§6.5 Defense – Provocation
The Case: Poliak v. Adcock , No. M2000-02325-COA-R3-CV, 2002 WL 31109737 (Tenn. Ct. App. Sept. 24, 2002).
The Basic Facts: Defendant got into a fight with his daughter's live in boyfriend. He raised several defenses, including provocation.
The Bottom Line:
- "In Tennessee, provocation is a theory used to mitigate damages rather than an affirmative defense. Dent v. Holt, 1994 WL 503891, at *2. It does not completely absolve a defendant from liability like the defense of self-defense does. Instead, it enables defendants to reduce the amount of damages a plaintiff receives by demonstrating that the plaintiff provoked the defendant into the injury-causing conduct. Daniel v. Giles, [66 S.W. 1128, 1128 (Tenn. 1901)]; Jacaway v. Dula, 15 Tenn. (7 Yer.) 82, 83 (1834)." 2002 WL 31109737 at *4.
- "The theory of provocation stems from the belief that persons should not be permitted to benefit from their own wrongful conduct. Dent v. Holt, 1994 WL 503891, at *1. It arises in circumstances where the plaintiff's conduct is so provocative that it 'heat[s] the blood or arouse[s] the passion of a reasonable man.' Daniels v. Giles, [66 S.W. at 1129]. However, a person attempting to mitigate damages by asserting that he or she was provoked must demonstrate (1) that the plaintiff's conduct was truly provocative, (2) that his or her response to the provocation was not wholly disproportionate to the offense offered, Jenkins v. Hankins, [41 S.W. 1028, 1030 (Tenn. 1897)];Chambers v. Porter, 45 Tenn. (5 Cold.) 273, 282 (1868), and (3) that not enough time had elapsed for the effect of the provocative conduct to dissipate. Lovelace v. Miller, 43 So. 734, 736 (Ala. 1907); Bond v. Williams, 214 S.W. 202, 204 (Mo. 1919)." Id.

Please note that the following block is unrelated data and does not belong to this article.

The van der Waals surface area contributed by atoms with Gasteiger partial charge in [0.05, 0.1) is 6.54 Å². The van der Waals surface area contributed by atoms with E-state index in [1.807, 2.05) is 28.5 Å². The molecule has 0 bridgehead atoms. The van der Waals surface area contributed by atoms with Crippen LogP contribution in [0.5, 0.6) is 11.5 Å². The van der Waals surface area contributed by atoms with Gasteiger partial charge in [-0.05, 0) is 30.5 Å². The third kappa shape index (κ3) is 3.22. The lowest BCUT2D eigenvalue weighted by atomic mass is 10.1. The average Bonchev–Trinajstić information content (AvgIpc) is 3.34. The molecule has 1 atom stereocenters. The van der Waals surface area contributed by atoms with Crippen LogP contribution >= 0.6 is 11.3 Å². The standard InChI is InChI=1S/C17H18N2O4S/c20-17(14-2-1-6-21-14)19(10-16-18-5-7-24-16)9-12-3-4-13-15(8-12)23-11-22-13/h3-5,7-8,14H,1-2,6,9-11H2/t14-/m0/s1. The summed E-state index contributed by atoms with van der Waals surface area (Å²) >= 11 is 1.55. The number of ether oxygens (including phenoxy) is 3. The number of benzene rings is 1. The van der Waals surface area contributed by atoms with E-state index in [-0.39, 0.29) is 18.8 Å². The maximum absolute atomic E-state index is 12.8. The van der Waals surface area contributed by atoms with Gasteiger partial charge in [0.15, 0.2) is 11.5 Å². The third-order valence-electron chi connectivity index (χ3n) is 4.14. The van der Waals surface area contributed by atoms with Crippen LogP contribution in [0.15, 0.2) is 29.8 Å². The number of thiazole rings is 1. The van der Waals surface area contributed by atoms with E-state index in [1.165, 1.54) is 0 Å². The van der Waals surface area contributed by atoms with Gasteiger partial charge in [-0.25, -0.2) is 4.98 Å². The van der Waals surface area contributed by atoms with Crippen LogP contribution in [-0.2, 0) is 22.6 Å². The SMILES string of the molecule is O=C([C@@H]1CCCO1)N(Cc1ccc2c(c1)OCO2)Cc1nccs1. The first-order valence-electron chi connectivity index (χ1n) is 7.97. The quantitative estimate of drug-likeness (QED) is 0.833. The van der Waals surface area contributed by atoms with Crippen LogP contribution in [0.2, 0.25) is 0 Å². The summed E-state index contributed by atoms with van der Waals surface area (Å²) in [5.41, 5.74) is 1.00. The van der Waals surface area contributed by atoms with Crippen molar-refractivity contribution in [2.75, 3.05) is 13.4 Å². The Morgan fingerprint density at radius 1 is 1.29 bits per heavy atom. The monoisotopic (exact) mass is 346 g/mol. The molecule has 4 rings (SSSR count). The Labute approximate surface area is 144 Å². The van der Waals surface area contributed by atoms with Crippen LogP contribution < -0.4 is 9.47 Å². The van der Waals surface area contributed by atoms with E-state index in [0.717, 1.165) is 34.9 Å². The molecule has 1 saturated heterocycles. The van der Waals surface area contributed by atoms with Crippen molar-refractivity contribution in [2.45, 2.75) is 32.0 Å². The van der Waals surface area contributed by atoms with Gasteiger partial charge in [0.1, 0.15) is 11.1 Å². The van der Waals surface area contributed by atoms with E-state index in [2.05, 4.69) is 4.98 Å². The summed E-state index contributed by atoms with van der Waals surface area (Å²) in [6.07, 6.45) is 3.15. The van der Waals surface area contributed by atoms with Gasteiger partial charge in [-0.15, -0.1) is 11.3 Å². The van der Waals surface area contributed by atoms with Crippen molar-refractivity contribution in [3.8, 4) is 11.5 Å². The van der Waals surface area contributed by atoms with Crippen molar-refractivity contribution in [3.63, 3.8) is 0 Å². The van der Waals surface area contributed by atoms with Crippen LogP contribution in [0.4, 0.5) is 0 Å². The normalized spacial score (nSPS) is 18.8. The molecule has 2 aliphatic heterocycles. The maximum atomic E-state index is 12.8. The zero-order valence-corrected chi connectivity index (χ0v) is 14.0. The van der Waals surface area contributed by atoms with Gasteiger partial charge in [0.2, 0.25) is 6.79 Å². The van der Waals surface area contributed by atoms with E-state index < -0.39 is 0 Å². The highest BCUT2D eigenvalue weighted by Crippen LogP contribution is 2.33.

- "The courts have not laid down a definitive test for determining whether a plaintiff's actions are sufficiently provocative to mitigate a defendant's forceful reactions to them. These inquiries are fact-specific. Thus, whether the plaintiff's conduct was truly provocative and whether the defendant's response was disproportionate must be determined on a case-by-case basis in light of all the circumstances." Id. at *5.